Submitted: May 19, 2016
from United States District Court for the District of South
Dakota - Rapid City
RILEY, Chief Judge, COLLOTON and KELLY, Circuit Judges.
COLLOTON, CIRCUIT JUDGE.
convicted Lona Lee Colhoff on two counts of conspiracy to
distribute a controlled substance, see 21 U.S.C.
§§ 846, 841(a), (b)(1), and one count of attempted
witness tampering, see 18 U.S.C. § 1512(b)(1).
The district court sentenced Colhoff to concurrent forty-five
month sentences for each conviction. On appeal, Colhoff
argues that the conspiracy charges and the witness-tampering
charge were improperly joined. She also challenges the
sufficiency of the evidence on the witness-tampering
conviction and asserts that the statement underlying her
conviction was protected expression under the First
Amendment. We affirm.
case involves the prosecution of a drug-distribution network
headed by Colhoff's brother, Gerald LeBeau. Gerald relied
on a network of family members and friends to transport,
store, and distribute cocaine and marijuana on and around the
Pine Ridge Indian Reservation. His distribution network
included his siblings (Colhoff, Twila LeBeau, and Marlyn
"Tuck" LeBeau, Sr.), sons (Neil and Pablo LeBeau),
wife (Marie Zephier), sisters-in-law (Whitney Zephier and
Kateria Patton), and mother-in-law (Susan Schrader).
stored drugs and money at Colhoff's house. Several of
Gerald's dealers testified to obtaining drugs for
distribution from Colhoff's home. Gerald was present for
some of these transactions, but dealers also would pick up
the drugs directly from Colhoff and deposit money with her
for Gerald. Gerald was arrested in 2011 for a supervised
release violation and in 2014 for possession of cocaine.
While Gerald was incarcerated, Colhoff collected money on
Gerald's behalf, coordinated at least one delivery of
cocaine, and conveyed messages from Gerald to other members
of the conspiracy.
jury charged Colhoff, along with Twila and Pablo LeBeau, with
two counts of conspiracy to distribute a controlled
substance. A separate indictment charged Susan Schrader,
Whitney and Marie Zephier, and two others with various
conspiracy and distribution offenses. There was testimony in
the Colhoff trial that Schrader and her co-defendants, like
Colhoff, were involved with Gerald LeBeau's
drug-distribution operation. With the exception of Colhoff
and Schrader, all of the defendants named in the two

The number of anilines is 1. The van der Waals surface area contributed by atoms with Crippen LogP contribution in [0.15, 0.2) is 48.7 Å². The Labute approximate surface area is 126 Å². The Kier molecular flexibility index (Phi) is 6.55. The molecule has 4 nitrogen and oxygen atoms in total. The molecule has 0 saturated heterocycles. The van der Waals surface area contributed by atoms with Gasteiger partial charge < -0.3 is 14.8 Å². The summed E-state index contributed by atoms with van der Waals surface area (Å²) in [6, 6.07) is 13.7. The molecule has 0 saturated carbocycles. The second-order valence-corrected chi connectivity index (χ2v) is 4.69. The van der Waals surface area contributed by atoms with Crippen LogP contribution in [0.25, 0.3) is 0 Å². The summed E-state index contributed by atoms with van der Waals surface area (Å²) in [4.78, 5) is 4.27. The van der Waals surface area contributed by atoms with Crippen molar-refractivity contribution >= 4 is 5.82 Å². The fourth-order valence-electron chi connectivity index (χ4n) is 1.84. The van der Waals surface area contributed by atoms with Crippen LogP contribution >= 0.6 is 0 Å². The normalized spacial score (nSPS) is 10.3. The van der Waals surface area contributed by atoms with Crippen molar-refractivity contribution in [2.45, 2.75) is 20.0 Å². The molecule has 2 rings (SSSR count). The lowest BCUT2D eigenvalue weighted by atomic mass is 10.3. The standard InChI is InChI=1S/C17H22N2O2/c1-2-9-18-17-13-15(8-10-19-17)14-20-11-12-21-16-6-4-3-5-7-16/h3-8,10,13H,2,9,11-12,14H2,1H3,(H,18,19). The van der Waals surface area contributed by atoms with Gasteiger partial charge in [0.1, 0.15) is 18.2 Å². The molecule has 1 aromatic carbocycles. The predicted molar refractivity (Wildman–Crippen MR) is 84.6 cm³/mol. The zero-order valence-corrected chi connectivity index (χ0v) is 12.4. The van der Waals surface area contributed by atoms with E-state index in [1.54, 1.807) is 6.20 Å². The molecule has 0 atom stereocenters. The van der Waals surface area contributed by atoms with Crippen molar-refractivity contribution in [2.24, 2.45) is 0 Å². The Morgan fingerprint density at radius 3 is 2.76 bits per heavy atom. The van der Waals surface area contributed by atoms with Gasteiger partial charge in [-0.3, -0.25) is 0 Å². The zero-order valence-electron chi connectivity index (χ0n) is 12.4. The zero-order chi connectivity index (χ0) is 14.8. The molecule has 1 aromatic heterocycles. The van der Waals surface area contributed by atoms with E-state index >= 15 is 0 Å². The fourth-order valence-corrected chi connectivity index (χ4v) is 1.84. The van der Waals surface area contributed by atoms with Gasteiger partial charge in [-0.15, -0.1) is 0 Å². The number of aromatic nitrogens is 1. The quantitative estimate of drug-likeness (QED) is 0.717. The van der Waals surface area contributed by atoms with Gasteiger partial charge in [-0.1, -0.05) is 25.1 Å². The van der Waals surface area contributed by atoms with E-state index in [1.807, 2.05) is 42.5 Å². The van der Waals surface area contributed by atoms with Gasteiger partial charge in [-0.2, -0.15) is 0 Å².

indictments pleaded guilty.
trial commenced first. The same FBI agent was the case agent
for both the Schrader and Colhoff trials, and several
witnesses were scheduled to testify at both trials. Tr. 57.
The government subpoenaed Colhoff's brother, Tuck LeBeau,
as a potential witness against Schrader. On the second day of
the Schrader trial, Colhoff transported Tuck to the United
States Attorney's Office and waited for him in the lobby.
Brady Ferguson was also present in the lobby. Ferguson had
also been subpoenaed to testify in the Schrader trial and was
present for a meeting with Officer Preston Patterson, a state
law enforcement officer tasked to the FBI Drug Task Force.
For at least part of this time, Colhoff and Ferguson were
testified that after Tuck left the waiting room, Colhoff
threatened him for "snitching" on a fellow Native
American. Specifically, Colhoff told him:
I don't understand you guys just f***ing turning against
your own people. All they are trying to do is divide and
conquer the people. . . . Just a bunch of snitches. Do the
crime, but can't do the time. Why don't you guys just
do the time? . . . Snitches get stitches. That's all you
guys are. That's all you guys are, snitches. . . . Should
have listened to Russell Means.
testified that he did not know Colhoff, and that he suspected
at the time that she was Schrader's sister. Ferguson
reported this perceived threat to Patterson. Based on
Colhoff's statement to Ferguson, the government obtained
a superseding indictment and added a charge of attempted
witness tampering against Colhoff. A jury later convicted
Colhoff on all counts.
argues that the conspiracy charges were improperly joined
with the witness-tampering charge. Joinder of offenses is
permissible when the charges "are of the same or similar
character, or are based on the same act or transaction, or
are connected with or constitute parts of a common scheme or
plan." Fed. R. Crim. P. 8(a). Rule 8(a) is "broadly
construed in favor of joinder to promote judicial
efficiency." United States v. McCarther, 596
F.3d 438, 441-42 (8th Cir. 2010). Colhoff did not challenge
the joinder in the ...